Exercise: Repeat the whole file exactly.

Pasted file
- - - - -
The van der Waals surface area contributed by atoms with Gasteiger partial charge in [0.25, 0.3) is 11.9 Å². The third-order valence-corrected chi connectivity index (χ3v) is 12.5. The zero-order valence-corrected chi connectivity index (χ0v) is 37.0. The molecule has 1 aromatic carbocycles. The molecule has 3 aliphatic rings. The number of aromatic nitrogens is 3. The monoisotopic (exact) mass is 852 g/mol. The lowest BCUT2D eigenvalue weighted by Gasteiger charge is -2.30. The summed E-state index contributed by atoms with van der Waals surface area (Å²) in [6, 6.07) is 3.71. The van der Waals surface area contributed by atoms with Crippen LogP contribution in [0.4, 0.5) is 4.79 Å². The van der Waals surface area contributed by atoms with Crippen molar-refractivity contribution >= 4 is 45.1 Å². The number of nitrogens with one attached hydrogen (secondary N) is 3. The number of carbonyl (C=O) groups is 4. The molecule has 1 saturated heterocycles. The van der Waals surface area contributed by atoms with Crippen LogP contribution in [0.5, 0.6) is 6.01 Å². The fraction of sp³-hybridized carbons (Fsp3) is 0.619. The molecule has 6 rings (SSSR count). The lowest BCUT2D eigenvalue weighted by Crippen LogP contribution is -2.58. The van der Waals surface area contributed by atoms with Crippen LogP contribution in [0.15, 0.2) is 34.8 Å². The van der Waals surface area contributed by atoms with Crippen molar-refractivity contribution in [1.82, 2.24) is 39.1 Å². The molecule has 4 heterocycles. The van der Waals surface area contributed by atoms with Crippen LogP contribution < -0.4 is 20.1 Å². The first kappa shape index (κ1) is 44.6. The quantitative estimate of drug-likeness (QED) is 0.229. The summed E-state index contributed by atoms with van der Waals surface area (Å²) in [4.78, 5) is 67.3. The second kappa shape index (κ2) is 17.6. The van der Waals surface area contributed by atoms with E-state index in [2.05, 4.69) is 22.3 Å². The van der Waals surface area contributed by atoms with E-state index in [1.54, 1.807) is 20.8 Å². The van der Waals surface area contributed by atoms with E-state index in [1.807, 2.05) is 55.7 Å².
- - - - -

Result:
The van der Waals surface area contributed by atoms with Gasteiger partial charge in [0.25, 0.3) is 11.9 Å². The third-order valence-corrected chi connectivity index (χ3v) is 12.5. The zero-order valence-corrected chi connectivity index (χ0v) is 37.0. The molecule has 1 aromatic carbocycles. The molecule has 3 aliphatic rings. The number of aromatic nitrogens is 3. The monoisotopic (exact) mass is 852 g/mol. The lowest BCUT2D eigenvalue weighted by Gasteiger charge is -2.30. The summed E-state index contributed by atoms with van der Waals surface area (Å²) in [6, 6.07) is 3.71. The van der Waals surface area contributed by atoms with Crippen LogP contribution in [0.4, 0.5) is 4.79 Å². The van der Waals surface area contributed by atoms with Crippen molar-refractivity contribution >= 4 is 45.1 Å². The number of nitrogens with one attached hydrogen (secondary N) is 3. The number of carbonyl (C=O) groups is 4. The molecule has 1 saturated heterocycles. The van der Waals surface area contributed by atoms with Crippen LogP contribution in [0.5, 0.6) is 6.01 Å². The fraction of sp³-hybridized carbons (Fsp3) is 0.619. The molecule has 6 rings (SSSR count). The lowest BCUT2D eigenvalue weighted by Crippen LogP contribution is -2.58. The van der Waals surface area contributed by atoms with Crippen LogP contribution in [0.15, 0.2) is 34.8 Å². The van der Waals surface area contributed by atoms with Crippen molar-refractivity contribution in [1.82, 2.24) is 39.1 Å². The molecule has 4 heterocycles. The van der Waals surface area contributed by atoms with Crippen LogP contribution < -0.4 is 20.1 Å². The first kappa shape index (κ1) is 44.6. The quantitative estimate of drug-likeness (QED) is 0.229. The summed E-state index contributed by atoms with van der Waals surface area (Å²) in [4.78, 5) is 67.3. The second kappa shape index (κ2) is 17.6. The van der Waals surface area contributed by atoms with E-state index in [2.05, 4.69) is 22.3 Å². The van der Waals surface area contributed by atoms with E-state index in [1.54, 1.807) is 20.8 Å². The van der Waals surface area contributed by atoms with E-state index in [1.807, 2.05) is 55.7 Å².